From April 2011 to August 2013, a total of 100 synovial fluid samples were collected from the patients with RA by rheumatologists and kept at -80°C until used. The criteria for adding or removing a patient were based on ACR 2010 criteria.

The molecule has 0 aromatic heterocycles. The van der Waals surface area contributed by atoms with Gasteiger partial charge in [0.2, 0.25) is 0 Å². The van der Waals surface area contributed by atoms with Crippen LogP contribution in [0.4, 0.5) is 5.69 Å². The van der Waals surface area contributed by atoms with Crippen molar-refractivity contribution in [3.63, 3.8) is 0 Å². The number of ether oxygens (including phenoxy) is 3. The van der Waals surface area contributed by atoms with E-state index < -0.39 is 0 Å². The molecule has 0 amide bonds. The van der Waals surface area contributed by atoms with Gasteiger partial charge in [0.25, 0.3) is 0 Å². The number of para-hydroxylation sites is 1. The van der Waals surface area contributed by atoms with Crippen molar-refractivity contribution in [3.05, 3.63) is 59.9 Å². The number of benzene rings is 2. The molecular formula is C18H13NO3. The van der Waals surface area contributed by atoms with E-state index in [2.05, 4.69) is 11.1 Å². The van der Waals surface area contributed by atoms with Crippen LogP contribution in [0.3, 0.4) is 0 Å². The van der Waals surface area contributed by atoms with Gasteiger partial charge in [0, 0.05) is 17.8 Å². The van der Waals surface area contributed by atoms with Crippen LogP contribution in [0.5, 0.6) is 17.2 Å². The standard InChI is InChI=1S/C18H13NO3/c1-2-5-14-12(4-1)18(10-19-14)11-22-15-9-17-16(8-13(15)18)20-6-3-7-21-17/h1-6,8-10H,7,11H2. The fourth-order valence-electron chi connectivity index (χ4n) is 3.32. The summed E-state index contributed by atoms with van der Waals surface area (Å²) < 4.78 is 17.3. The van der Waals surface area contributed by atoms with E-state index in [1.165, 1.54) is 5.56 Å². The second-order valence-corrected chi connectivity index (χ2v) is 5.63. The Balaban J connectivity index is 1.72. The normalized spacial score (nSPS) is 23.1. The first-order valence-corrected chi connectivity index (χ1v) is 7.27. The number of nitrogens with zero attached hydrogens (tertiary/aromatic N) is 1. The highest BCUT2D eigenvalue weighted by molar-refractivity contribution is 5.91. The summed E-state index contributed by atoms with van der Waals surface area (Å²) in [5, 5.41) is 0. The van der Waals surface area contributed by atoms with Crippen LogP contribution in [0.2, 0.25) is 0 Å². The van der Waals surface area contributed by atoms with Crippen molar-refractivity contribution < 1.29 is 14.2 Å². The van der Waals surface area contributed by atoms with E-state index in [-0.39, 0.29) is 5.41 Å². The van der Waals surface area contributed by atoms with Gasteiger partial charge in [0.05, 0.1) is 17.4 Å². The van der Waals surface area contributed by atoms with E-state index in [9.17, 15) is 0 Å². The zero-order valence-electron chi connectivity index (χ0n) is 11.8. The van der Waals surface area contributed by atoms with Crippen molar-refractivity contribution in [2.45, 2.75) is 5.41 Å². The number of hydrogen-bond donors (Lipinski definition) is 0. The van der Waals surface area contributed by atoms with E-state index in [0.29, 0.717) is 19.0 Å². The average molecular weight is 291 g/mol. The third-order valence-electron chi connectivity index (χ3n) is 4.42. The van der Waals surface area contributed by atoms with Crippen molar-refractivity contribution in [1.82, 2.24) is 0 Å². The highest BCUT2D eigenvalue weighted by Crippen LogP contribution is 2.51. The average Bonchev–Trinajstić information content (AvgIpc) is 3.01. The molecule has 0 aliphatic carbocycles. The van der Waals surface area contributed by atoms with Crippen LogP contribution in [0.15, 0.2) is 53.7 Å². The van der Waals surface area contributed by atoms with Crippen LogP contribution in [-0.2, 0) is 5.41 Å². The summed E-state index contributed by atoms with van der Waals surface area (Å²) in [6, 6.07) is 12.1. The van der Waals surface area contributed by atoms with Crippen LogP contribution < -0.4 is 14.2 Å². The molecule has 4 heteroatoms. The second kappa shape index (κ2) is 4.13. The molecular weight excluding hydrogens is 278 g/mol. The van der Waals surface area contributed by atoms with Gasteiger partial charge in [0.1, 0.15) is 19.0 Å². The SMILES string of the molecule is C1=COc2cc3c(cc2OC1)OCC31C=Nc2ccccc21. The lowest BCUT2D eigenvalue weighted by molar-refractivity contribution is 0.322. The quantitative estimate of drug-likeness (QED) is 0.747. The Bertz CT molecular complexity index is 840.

The fulfilling of the sampling process by the complete observance of aseptic conditions was based on the microbial standard protocol; 5 to 10 mL synovial fluid was taken from the disinfecting samples using a syringe. Then, 3 to 5 mL was injected into Castaneda medium (BAHARAFSHAN Co, Tehran, Iran) and incubated for 48 hours at 37°C. To perform PCR, DNA was extracted from bacteria as positive control, and then, bacterial standard strain was injected into 5 mL LB and incubated for 24 hours at 37°C. DNA was extracted by cellular sediments and a method named salting-out (14). For DNA extraction from synovial fluid, 100 µL of synovial fluid was picked and injected into DNA- free sterile tube. In the later stage, using a Cinapure DNA extraction kit (CinnaGen Co, thehran Iran), each of the synovial fluid genomes was extracted in isolation. Based on the kit instruction, a volume sized equal to 100 µL (microlitter) was added to the kit’s tube; then, 400 µL of some buffer called lysis was added to suspension and whirlpooled about 20 seconds; afterwards, 300 µL of precipitation was added to the microtube and whirlpooled once more for 5 seconds. At this point, all components were centrifuged (1 minute, 5°C, 13000 × g). Then, we switched to a new microtube and washed the column with 400 µL of buffer number 1 and centrifuged it once more (1 minute, 5°C, 12000 × g). After switching the column itself to a new one, 30 µL of elution buffer was added and centrifuged 5 minutes, 12000 × g). In the last stage, we measured its quality and quantity by NanoDrop (thermo scientific NanoDrop 2000 Spectrophotometer, USA).